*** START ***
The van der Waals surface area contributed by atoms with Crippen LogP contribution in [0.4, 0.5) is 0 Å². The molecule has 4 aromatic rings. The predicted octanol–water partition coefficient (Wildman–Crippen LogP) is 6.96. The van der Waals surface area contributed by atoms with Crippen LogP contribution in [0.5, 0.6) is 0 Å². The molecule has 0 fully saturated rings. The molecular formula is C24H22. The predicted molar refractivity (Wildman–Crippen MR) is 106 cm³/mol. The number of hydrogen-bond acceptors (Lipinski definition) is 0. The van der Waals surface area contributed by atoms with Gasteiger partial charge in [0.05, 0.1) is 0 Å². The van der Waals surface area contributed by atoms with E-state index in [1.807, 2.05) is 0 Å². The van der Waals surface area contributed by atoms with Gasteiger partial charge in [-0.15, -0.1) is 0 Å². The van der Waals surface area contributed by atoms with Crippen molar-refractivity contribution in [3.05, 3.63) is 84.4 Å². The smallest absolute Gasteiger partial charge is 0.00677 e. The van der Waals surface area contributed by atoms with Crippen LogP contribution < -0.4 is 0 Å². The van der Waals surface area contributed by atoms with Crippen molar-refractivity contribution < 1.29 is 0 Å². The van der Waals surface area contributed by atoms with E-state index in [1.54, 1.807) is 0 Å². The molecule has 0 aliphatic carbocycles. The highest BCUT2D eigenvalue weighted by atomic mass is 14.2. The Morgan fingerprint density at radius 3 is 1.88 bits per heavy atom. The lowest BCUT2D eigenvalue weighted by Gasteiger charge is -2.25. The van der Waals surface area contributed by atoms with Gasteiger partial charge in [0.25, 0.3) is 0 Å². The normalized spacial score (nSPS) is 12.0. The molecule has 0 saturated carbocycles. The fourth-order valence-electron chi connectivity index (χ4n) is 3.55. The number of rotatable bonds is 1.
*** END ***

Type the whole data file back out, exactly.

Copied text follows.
The van der Waals surface area contributed by atoms with Crippen LogP contribution in [0.4, 0.5) is 0 Å². The molecule has 4 aromatic rings. The predicted octanol–water partition coefficient (Wildman–Crippen LogP) is 6.96. The van der Waals surface area contributed by atoms with Crippen LogP contribution in [0.5, 0.6) is 0 Å². The molecule has 0 fully saturated rings. The molecular formula is C24H22. The predicted molar refractivity (Wildman–Crippen MR) is 106 cm³/mol. The number of hydrogen-bond acceptors (Lipinski definition) is 0. The van der Waals surface area contributed by atoms with Gasteiger partial charge in [0.05, 0.1) is 0 Å². The van der Waals surface area contributed by atoms with E-state index in [1.807, 2.05) is 0 Å². The van der Waals surface area contributed by atoms with Gasteiger partial charge in [-0.15, -0.1) is 0 Å². The van der Waals surface area contributed by atoms with Crippen molar-refractivity contribution in [3.05, 3.63) is 84.4 Å². The smallest absolute Gasteiger partial charge is 0.00677 e. The van der Waals surface area contributed by atoms with Crippen LogP contribution < -0.4 is 0 Å². The van der Waals surface area contributed by atoms with Crippen molar-refractivity contribution < 1.29 is 0 Å². The van der Waals surface area contributed by atoms with E-state index in [1.54, 1.807) is 0 Å². The molecule has 0 aliphatic carbocycles. The highest BCUT2D eigenvalue weighted by atomic mass is 14.2. The Morgan fingerprint density at radius 3 is 1.88 bits per heavy atom. The lowest BCUT2D eigenvalue weighted by Gasteiger charge is -2.25. The van der Waals surface area contributed by atoms with Gasteiger partial charge in [0.25, 0.3) is 0 Å². The normalized spacial score (nSPS) is 12.0. The molecule has 0 saturated carbocycles. The fourth-order valence-electron chi connectivity index (χ4n) is 3.55. The number of rotatable bonds is 1.